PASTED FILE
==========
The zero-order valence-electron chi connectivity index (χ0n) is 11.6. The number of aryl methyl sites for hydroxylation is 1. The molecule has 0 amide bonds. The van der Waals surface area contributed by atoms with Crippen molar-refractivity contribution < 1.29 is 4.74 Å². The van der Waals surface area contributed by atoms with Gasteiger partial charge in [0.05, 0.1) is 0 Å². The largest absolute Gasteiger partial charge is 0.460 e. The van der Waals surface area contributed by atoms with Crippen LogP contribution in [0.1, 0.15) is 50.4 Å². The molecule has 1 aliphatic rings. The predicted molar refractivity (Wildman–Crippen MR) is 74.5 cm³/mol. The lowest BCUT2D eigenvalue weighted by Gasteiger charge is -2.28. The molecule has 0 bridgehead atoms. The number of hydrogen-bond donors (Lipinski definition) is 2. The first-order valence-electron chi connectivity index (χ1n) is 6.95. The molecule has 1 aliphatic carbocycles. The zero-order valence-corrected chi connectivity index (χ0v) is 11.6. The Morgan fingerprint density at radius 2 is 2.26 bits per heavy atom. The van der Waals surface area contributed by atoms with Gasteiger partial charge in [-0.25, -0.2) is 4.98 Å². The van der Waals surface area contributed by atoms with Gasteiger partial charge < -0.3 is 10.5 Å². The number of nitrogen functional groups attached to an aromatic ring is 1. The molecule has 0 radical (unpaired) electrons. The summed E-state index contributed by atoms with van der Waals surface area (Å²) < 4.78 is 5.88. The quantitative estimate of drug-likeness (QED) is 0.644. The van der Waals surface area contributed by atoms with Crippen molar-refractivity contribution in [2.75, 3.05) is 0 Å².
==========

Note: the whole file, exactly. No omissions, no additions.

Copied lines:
The zero-order valence-electron chi connectivity index (χ0n) is 11.6. The number of aryl methyl sites for hydroxylation is 1. The molecule has 0 amide bonds. The van der Waals surface area contributed by atoms with Crippen molar-refractivity contribution < 1.29 is 4.74 Å². The van der Waals surface area contributed by atoms with Gasteiger partial charge in [0.05, 0.1) is 0 Å². The largest absolute Gasteiger partial charge is 0.460 e. The van der Waals surface area contributed by atoms with Crippen LogP contribution in [0.1, 0.15) is 50.4 Å². The molecule has 1 aliphatic rings. The predicted molar refractivity (Wildman–Crippen MR) is 74.5 cm³/mol. The lowest BCUT2D eigenvalue weighted by Gasteiger charge is -2.28. The molecule has 0 bridgehead atoms. The number of hydrogen-bond donors (Lipinski definition) is 2. The first-order valence-electron chi connectivity index (χ1n) is 6.95. The molecule has 1 aliphatic carbocycles. The zero-order valence-corrected chi connectivity index (χ0v) is 11.6. The Morgan fingerprint density at radius 2 is 2.26 bits per heavy atom. The van der Waals surface area contributed by atoms with Gasteiger partial charge in [-0.25, -0.2) is 4.98 Å². The van der Waals surface area contributed by atoms with Gasteiger partial charge < -0.3 is 10.5 Å². The number of nitrogen functional groups attached to an aromatic ring is 1. The molecule has 0 radical (unpaired) electrons. The summed E-state index contributed by atoms with van der Waals surface area (Å²) < 4.78 is 5.88. The quantitative estimate of drug-likeness (QED) is 0.644. The van der Waals surface area contributed by atoms with Crippen molar-refractivity contribution in [2.75, 3.05) is 0 Å².